Konami's Silent Hill series is known for two things: loads of creepy atmosphere and awkward, underdeveloped stories. Silent Hill 3, released on the PlayStation 2 earlier this fall, continues both these traditions by offering up a survival horror adventure that's long on eeriness and short on sense. Silent Hill 3 isn't so much about gameplay as it is about creating a disturbing world and immersing you in it, which is something it does very well.
First things first. Silent Hill 3 is enough to make you vomit--not because of the blood and gore, of which there's plenty, but because of the clunky controls and wild camera system. They're so awkward, disorienting, and motion sickness-inducing that there are many times when you'll want to quit the game in disgust. You get two basic camera/movement options. With one system, character movement is relative to the camera. In the other, movement is relative to the character's view. To further confuse matters, you can also look around rapidly, in a small arc, while holding down a particular key. Additionally, the game sometimes switches your view to draw your attention to something or to merely create a dramatic visual. What this all boils down to is that the camera is frequently pointing away from where you want to look. Oftentimes, an attacking creature--and sometimes even your character--is hidden from view. You can theoretically reorient the camera, but it's usually sluggish, or it simply won't move around properly in tight areas.
The movement controls were clearly designed with a gamepad in mind, though you can use the keyboard, albeit awkwardly. For added frustration, you have to engage a special "caution" mode before attacking enemies. When other third-person console games, like Tom Clancy's Splinter Cell, get ported to the PC with smooth, easy controls and camera views, there's really no excuse for Silent Hill 3's problems to exist.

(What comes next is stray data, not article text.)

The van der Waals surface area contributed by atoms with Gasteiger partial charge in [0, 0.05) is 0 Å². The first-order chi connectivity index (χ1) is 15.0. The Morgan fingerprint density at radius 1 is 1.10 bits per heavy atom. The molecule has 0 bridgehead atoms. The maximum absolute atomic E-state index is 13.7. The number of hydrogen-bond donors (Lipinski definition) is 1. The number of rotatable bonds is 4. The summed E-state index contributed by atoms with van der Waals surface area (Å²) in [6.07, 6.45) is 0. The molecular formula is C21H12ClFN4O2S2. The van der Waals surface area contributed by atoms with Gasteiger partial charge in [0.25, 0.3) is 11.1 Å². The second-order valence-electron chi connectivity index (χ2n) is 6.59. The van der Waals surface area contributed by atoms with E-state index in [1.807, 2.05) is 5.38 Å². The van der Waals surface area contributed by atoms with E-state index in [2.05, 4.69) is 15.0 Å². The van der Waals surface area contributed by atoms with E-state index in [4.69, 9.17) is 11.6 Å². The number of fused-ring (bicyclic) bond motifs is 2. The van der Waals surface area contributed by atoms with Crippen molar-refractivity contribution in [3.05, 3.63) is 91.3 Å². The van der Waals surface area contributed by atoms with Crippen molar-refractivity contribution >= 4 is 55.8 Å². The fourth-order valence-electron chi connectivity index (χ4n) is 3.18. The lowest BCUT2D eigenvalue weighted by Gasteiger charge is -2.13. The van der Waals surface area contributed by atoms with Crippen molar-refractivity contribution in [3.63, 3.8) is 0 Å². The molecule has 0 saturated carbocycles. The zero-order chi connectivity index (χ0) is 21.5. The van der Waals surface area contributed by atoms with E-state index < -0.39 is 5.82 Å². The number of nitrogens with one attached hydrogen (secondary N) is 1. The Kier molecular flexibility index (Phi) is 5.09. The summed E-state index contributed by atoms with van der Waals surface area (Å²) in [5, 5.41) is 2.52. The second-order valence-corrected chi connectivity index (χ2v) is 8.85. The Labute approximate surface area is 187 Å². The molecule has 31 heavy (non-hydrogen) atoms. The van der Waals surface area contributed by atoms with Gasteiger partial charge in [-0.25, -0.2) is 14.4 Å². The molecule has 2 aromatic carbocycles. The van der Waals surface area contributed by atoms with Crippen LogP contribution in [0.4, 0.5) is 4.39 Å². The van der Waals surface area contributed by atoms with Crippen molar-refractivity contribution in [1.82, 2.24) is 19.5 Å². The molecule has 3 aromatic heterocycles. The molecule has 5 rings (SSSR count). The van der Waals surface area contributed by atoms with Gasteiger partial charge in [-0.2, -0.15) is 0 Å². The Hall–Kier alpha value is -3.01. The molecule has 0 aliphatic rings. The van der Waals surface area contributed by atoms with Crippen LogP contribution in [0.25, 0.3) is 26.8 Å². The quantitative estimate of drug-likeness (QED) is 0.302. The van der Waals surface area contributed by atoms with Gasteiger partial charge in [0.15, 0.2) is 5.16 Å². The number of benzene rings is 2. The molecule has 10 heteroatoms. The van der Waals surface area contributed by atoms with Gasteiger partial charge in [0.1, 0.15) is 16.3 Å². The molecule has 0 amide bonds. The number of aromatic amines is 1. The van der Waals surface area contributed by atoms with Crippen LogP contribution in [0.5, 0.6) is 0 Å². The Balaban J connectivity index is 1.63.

If you can get past the clunky camera and controls, Silent Hill 3 has some cool things to offer. The heroine is interesting. She's just an ordinary teenage girl named Heather who means well but also has a bit of an attitude. After an introductory sequence with a surprise twist, we find Heather in a burger joint in a shopping mall. She heads off to call her dad to let him know that she's coming home soon, but then she meets up with a supposed detective who wants to talk to her about her birth. Heather doesn't want anything to do with the guy, so she heads into the ladies' room and then bolts through a window that leads into a back alley.
When you lead Heather back into the mall through a service entrance, things start to go very wrong. The halls are now empty, most of the shops are barred shut, and suddenly you come face-to-face with some kind of hellhound who's sloppily munching on a corpse. Fortunately, you also find a pistol for dealing with just such an eventuality. One of the neatest things about this whole opening segment is the way the game shifts between cutscenes and in-game action. The graphics are all so good that you may not even notice, at first, that a cutscene has ended, and you're now suddenly in control. Konami obviously wanted to create a lot of cinematic atmosphere, and they sure succeeded.
Really, atmosphere is what Silent Hill 3 is all about--not story or logic. (Logic has little to do with real horror, anyway.) Heather seems to be an average girl, yet she amazingly doesn't seem particularly frightened when she spots all sorts of gibbering, shambling, blood-soaked creatures who are feasting on corpses--or trying to feast on her. Even Rambo would run like hell from that. Early on, she meets a pale, frail-looking woman named Claudia, who starts rambling on about rebirth and paradise. This upsets Heather a bit, but then it's back to business as usual, which means casually roaming through a big mall that insidiously grows ever creepier.